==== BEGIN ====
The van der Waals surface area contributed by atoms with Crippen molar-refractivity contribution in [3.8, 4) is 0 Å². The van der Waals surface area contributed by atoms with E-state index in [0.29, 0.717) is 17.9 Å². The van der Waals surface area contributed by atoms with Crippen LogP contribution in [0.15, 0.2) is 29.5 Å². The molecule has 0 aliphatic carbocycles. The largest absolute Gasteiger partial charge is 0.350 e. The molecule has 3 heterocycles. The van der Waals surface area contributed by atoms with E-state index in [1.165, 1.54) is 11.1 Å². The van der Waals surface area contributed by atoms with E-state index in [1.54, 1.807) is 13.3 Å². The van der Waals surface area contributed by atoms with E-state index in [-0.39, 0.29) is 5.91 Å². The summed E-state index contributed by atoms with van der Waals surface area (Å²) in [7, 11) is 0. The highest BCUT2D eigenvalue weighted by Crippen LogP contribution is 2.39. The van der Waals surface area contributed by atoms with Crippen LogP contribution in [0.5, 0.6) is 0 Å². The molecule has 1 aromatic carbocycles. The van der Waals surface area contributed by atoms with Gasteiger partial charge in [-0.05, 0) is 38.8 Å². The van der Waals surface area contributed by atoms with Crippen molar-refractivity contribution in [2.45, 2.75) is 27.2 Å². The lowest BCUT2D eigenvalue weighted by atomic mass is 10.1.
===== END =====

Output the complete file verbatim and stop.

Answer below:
The van der Waals surface area contributed by atoms with Crippen molar-refractivity contribution in [3.8, 4) is 0 Å². The van der Waals surface area contributed by atoms with E-state index in [0.29, 0.717) is 17.9 Å². The van der Waals surface area contributed by atoms with Crippen LogP contribution in [0.15, 0.2) is 29.5 Å². The molecule has 0 aliphatic carbocycles. The largest absolute Gasteiger partial charge is 0.350 e. The molecule has 3 heterocycles. The van der Waals surface area contributed by atoms with E-state index in [1.165, 1.54) is 11.1 Å². The van der Waals surface area contributed by atoms with E-state index in [1.54, 1.807) is 13.3 Å². The van der Waals surface area contributed by atoms with E-state index in [-0.39, 0.29) is 5.91 Å². The summed E-state index contributed by atoms with van der Waals surface area (Å²) in [7, 11) is 0. The highest BCUT2D eigenvalue weighted by Crippen LogP contribution is 2.39. The van der Waals surface area contributed by atoms with Crippen LogP contribution in [0.5, 0.6) is 0 Å². The molecule has 1 aromatic carbocycles. The van der Waals surface area contributed by atoms with Gasteiger partial charge in [-0.05, 0) is 38.8 Å². The van der Waals surface area contributed by atoms with Crippen molar-refractivity contribution in [2.45, 2.75) is 27.2 Å². The lowest BCUT2D eigenvalue weighted by atomic mass is 10.1.